Please note that tax, investment, pension and ISA rules can change and the information and any views contained in this article may now be inaccurate.
The key takeaways for retirement investors in the Budget
For retirement investors Chancellor Hammond’s big Budget statement was something of a damp squib – and that is no bad thing.
This is probably exactly how ‘Spreadsheet Phil’ wanted it, with all focus on his big decision to increase the personal allowance to £12,500 and the higher-rate income tax threshold to £50,000 from April 2019 – a year earlier than previously planned.
On pensions the big story was what Hammond didn’t say. The build-up to Monday’s statement was dominated by feverish speculation the Treasury was cooking up plans to overhaul pension tax relief.
At one end of the spectrum some suggested a radical overhaul was on the cards, while others expected further incremental change through tweaks to the £40,000 annual allowance.
However, with the Chancellor reporting stronger-than-expected financial numbers – around £13bn better to be precise – he was able to avoid any controversial attacks on savers.
While this stability of sorts is to be welcomed, there was something grimly predictable about the speculation preceding the event.
Once again the Treasury floated the idea it was planning to take the axe to pension tax relief, setting off the inevitable rumour mill around how far it could go and in the process creating the kind of uncertainty that damages people’s confidence in pensions.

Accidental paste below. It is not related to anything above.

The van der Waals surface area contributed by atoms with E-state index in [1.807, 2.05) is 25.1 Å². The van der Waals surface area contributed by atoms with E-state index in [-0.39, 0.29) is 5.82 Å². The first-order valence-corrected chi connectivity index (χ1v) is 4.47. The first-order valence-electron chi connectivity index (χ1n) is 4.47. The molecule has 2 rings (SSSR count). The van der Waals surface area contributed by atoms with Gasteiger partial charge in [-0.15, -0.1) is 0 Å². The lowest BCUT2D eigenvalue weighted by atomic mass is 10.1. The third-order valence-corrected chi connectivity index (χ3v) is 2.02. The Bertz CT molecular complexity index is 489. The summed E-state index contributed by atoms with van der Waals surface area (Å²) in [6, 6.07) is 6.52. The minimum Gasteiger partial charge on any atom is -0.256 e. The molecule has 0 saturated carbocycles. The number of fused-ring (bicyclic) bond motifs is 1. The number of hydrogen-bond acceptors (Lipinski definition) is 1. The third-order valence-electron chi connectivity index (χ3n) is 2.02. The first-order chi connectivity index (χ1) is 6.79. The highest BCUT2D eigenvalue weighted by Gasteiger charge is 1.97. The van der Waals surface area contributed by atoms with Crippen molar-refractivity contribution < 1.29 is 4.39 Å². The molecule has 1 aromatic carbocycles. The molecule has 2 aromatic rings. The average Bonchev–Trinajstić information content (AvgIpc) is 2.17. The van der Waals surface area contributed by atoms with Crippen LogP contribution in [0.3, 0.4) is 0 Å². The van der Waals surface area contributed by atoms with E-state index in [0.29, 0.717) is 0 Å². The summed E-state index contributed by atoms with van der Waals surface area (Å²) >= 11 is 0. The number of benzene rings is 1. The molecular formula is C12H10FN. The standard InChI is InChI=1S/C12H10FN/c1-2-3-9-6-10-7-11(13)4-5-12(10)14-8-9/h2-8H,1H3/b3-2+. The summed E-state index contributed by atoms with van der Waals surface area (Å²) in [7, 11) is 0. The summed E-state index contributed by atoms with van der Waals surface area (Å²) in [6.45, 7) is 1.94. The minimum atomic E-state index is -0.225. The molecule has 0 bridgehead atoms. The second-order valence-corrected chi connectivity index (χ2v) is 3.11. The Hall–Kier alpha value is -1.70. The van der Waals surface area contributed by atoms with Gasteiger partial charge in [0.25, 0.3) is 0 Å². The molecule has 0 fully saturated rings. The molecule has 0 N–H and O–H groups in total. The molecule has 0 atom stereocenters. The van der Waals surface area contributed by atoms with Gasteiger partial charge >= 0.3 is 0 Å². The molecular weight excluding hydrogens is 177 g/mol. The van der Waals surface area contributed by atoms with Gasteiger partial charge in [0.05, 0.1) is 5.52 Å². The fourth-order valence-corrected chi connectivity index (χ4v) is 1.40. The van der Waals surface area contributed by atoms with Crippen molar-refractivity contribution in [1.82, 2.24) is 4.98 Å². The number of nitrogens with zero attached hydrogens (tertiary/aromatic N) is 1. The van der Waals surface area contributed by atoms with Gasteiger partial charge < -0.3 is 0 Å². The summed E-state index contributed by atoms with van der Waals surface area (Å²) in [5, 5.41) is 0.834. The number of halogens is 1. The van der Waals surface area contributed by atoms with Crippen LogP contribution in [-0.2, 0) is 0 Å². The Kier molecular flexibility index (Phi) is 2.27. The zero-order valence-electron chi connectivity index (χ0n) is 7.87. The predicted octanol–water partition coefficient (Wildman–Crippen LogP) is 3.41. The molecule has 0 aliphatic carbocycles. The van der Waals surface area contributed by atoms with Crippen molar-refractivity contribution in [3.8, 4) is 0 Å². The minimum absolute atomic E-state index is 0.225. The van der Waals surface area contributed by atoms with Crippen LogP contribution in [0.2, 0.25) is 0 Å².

LACK OF A LONG-TERM STRATEGY
Ironically, this also costs the Treasury money as savers fearful of a cut to pension tax relief understandably shovel money in ahead of the Budget statement.
Unfortunately the Treasury has yet again failed to set out a long-term strategy for retirement saving incentives and it seems inevitable speculation will persist into the future.
Elsewhere, the Government has hinted the 0.75% automatic enrolment charge cap could be increased next year, pledging to consult ‘to ensure it does not unduly restrict the use of performance fees within default pension schemes’.
While details are thin on the ground at this stage, it may be that the Chancellor feels the existing charge cap potentially blocks
schemes off from investing in the riskier next generation companies he expects to drive growth in the future.
Any shifting of the charge cap will need to ensure it doesn’t reduce value-for-money for automatic enrolment scheme members.
Increases in the lifetime allowance and Junior ISA allowance – to £1,055,000 and £4,368 respectively – for 2019/20 were also confirmed, while the Government is also edging closer to implementing a long-delayed ban on pensions cold-calling.
This ban should help drive home the message that anyone who receives a call out of the blue about their retirement savings should hang up immediately.